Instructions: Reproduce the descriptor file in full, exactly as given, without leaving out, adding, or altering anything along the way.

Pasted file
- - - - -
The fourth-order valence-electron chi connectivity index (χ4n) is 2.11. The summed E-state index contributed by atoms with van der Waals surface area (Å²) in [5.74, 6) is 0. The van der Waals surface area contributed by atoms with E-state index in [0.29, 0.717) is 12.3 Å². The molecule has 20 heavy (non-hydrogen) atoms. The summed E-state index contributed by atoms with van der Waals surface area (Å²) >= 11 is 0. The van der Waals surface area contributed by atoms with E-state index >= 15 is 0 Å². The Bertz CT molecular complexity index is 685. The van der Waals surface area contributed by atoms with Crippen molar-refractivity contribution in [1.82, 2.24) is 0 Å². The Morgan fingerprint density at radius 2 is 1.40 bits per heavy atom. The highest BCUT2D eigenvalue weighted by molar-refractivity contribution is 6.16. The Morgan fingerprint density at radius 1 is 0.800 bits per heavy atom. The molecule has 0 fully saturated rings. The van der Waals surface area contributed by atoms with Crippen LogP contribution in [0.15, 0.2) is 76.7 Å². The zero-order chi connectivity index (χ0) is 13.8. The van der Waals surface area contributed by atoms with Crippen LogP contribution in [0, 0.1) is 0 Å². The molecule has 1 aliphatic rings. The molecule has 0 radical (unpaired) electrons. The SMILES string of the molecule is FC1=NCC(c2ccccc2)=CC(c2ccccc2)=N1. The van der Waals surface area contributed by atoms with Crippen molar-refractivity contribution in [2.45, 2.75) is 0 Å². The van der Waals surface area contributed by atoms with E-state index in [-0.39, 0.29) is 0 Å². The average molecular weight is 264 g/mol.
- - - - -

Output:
The fourth-order valence-electron chi connectivity index (χ4n) is 2.11. The summed E-state index contributed by atoms with van der Waals surface area (Å²) in [5.74, 6) is 0. The van der Waals surface area contributed by atoms with E-state index in [0.29, 0.717) is 12.3 Å². The molecule has 20 heavy (non-hydrogen) atoms. The summed E-state index contributed by atoms with van der Waals surface area (Å²) >= 11 is 0. The van der Waals surface area contributed by atoms with E-state index >= 15 is 0 Å². The Bertz CT molecular complexity index is 685. The van der Waals surface area contributed by atoms with Crippen molar-refractivity contribution in [1.82, 2.24) is 0 Å². The Morgan fingerprint density at radius 2 is 1.40 bits per heavy atom. The highest BCUT2D eigenvalue weighted by molar-refractivity contribution is 6.16. The Morgan fingerprint density at radius 1 is 0.800 bits per heavy atom. The molecule has 0 fully saturated rings. The van der Waals surface area contributed by atoms with Crippen LogP contribution in [0.15, 0.2) is 76.7 Å². The zero-order chi connectivity index (χ0) is 13.8. The van der Waals surface area contributed by atoms with Crippen LogP contribution in [0, 0.1) is 0 Å². The molecule has 1 aliphatic rings. The molecule has 0 radical (unpaired) electrons. The SMILES string of the molecule is FC1=NCC(c2ccccc2)=CC(c2ccccc2)=N1. The van der Waals surface area contributed by atoms with Crippen molar-refractivity contribution in [2.45, 2.75) is 0 Å². The van der Waals surface area contributed by atoms with E-state index in [-0.39, 0.29) is 0 Å². The average molecular weight is 264 g/mol.